The most common compound used for this is sodium bicarbonate, which may be found in your pantry in the form of baking soda. It has an alkalinity of 72.6%, which is very high.
Still, much more sodium bicarbonate is needed to adjust your pool’s alkalinity than you may have on hand for baking or household cleaning. Approximately 150 grams is needed per 10,000 litres of pool water to raise total alkalinity by 10 ppm.
We recommend this alkalinity increaser designed specifically for pools, which contains enough sodium bicarbonate to raise 55,500L of water by 10 ppm, and can be used in more concentrated doses for a greater increase.
Sodium Carbonate (Soda Ash)
Another popular option is soda ash. Soda ash contains 57.5% alkalinity, which is lower than baking soda. However, it is substantially cheaper than baking soda, so this may be the winner overall if you are looking for a cheap way to raise your pool alkalinity.
However, the soda ash will lift the pH by quite a bit more than baking soda. Therefore, it’s best used when both the alkalinity and pH are low.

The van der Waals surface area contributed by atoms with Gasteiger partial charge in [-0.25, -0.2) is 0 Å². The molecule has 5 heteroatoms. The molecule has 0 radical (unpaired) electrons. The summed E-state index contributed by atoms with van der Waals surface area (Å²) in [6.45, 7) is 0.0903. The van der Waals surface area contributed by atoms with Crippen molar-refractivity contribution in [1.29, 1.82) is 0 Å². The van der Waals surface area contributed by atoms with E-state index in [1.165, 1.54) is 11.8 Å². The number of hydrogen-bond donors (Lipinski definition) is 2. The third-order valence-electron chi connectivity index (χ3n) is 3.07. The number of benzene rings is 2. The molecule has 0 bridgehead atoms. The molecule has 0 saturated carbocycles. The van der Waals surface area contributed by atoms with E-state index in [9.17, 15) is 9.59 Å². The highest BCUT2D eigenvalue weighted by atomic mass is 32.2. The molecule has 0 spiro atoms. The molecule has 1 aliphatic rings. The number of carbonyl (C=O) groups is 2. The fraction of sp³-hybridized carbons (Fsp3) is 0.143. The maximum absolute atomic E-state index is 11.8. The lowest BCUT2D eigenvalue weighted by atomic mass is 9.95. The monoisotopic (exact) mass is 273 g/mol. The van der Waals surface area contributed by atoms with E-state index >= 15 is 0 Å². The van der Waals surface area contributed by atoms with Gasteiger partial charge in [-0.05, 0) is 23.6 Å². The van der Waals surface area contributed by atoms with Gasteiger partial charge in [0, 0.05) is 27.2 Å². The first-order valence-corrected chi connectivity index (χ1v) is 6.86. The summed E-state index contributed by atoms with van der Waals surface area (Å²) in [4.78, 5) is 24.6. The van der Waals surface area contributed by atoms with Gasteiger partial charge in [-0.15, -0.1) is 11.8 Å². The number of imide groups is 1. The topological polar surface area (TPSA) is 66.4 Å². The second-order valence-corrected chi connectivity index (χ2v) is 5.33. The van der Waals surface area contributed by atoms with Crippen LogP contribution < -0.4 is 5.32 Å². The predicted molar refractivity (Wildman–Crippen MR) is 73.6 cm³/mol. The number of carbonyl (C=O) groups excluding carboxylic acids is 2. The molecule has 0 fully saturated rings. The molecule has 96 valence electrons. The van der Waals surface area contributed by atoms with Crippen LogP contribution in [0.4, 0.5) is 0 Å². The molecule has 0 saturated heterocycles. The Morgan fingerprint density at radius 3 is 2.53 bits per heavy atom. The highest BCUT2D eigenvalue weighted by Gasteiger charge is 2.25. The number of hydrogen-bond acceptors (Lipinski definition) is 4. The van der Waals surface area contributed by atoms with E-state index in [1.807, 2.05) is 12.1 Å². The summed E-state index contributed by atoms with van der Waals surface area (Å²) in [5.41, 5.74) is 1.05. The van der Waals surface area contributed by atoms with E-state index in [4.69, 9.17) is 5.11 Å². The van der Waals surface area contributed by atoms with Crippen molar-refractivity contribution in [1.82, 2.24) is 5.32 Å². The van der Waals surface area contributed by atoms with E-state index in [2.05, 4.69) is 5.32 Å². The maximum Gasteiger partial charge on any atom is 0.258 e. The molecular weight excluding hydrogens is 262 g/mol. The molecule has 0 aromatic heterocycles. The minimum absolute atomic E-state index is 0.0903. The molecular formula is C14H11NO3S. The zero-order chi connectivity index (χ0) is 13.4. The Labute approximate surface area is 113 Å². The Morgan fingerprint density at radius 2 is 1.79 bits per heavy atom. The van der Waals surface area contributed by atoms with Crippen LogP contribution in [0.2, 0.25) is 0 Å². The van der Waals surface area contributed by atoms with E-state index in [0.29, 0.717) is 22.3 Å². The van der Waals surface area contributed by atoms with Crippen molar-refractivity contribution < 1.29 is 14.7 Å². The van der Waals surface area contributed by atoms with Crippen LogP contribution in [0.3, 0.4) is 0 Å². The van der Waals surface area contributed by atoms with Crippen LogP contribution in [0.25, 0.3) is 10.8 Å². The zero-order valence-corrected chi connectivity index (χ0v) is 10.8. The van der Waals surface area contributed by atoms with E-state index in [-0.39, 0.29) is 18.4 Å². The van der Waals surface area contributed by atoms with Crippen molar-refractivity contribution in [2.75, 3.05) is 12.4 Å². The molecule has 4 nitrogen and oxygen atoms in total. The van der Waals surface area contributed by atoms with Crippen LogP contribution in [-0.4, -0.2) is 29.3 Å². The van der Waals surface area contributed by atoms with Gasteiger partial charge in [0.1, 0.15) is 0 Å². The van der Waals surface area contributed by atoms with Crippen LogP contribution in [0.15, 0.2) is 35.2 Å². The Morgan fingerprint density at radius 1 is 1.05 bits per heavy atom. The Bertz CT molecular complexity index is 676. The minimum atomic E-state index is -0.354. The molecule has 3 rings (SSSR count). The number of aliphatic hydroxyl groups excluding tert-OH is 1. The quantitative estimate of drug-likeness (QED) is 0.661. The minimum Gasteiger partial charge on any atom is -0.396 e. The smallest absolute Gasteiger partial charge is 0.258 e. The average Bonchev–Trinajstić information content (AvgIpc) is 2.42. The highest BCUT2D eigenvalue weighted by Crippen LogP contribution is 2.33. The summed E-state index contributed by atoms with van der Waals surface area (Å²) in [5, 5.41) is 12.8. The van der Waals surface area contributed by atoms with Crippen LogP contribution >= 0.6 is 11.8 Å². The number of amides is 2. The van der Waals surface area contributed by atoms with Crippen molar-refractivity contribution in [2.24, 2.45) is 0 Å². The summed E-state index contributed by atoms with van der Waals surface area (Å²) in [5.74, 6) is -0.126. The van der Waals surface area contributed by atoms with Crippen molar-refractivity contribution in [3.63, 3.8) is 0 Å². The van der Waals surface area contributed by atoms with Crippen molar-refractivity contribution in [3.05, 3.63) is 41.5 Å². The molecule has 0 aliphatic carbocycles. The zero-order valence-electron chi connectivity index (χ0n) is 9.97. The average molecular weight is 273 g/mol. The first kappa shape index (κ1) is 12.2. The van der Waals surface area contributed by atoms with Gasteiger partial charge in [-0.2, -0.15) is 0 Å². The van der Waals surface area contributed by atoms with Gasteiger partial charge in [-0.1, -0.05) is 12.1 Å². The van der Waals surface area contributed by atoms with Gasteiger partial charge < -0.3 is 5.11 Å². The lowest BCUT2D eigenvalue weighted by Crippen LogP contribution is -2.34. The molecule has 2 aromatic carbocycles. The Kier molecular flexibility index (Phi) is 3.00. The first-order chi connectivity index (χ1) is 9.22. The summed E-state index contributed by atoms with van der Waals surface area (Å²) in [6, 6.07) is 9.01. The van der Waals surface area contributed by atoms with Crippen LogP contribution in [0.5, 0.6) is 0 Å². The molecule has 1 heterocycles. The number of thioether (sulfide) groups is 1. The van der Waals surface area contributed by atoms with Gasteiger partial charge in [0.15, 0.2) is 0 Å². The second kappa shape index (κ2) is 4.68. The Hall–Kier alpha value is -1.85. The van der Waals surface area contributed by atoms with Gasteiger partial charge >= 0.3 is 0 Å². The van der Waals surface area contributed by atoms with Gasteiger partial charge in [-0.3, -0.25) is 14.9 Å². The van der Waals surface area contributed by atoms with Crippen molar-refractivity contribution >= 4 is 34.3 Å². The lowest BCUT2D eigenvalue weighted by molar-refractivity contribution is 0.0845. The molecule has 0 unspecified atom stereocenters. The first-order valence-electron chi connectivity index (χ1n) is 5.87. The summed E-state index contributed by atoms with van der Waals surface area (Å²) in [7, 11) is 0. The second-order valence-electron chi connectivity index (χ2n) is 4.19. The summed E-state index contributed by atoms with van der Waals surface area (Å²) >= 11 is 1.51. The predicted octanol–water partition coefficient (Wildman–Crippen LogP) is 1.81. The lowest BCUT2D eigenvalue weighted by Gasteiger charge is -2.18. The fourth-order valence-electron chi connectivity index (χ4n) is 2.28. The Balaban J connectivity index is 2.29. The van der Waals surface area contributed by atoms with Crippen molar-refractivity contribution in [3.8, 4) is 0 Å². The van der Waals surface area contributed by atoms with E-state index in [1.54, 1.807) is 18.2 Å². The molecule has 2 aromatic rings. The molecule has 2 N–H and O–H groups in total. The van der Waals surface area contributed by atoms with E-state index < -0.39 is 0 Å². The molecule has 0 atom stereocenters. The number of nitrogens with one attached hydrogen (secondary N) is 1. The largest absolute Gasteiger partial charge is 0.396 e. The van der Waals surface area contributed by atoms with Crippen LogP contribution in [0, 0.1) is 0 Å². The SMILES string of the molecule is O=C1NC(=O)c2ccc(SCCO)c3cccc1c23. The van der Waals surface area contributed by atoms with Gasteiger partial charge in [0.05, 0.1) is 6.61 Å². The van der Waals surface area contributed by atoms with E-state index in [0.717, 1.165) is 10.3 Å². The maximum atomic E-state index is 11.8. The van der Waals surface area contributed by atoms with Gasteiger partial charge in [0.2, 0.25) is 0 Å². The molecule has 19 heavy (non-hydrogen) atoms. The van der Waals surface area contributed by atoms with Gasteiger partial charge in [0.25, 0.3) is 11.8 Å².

You are better off using baking soda when your pH is fine and you just want to increase the alkalinity.
For more information, check out the differences between soda ash and baking soda.
Whether adding sodium bicarbonate or sodium carbonate to your pool, you should dissolve it in a bucket of water and then distribute the product over as large of an area as possible to increase effectiveness.
These compounds are not effective when added to your skimmer basket because they have a hard time dissolving in concentrated areas, and may settle out in large amounts in your pump and filter. They will also cause a localised high pH in this equipment, which could cause corrosion.
After casting the product across your pool, you should allow your pump to run for 4-6 hours before testing your alkalinity level again. This allows time for the alkalinity increasing chemical to dissolve fully into your water and will produce the most accurate test readings.
Once you have retested your pool’s total alkalinity, you should decide if you need to repeat treatment, taking care not to add more sodium bicarbonate than necessary.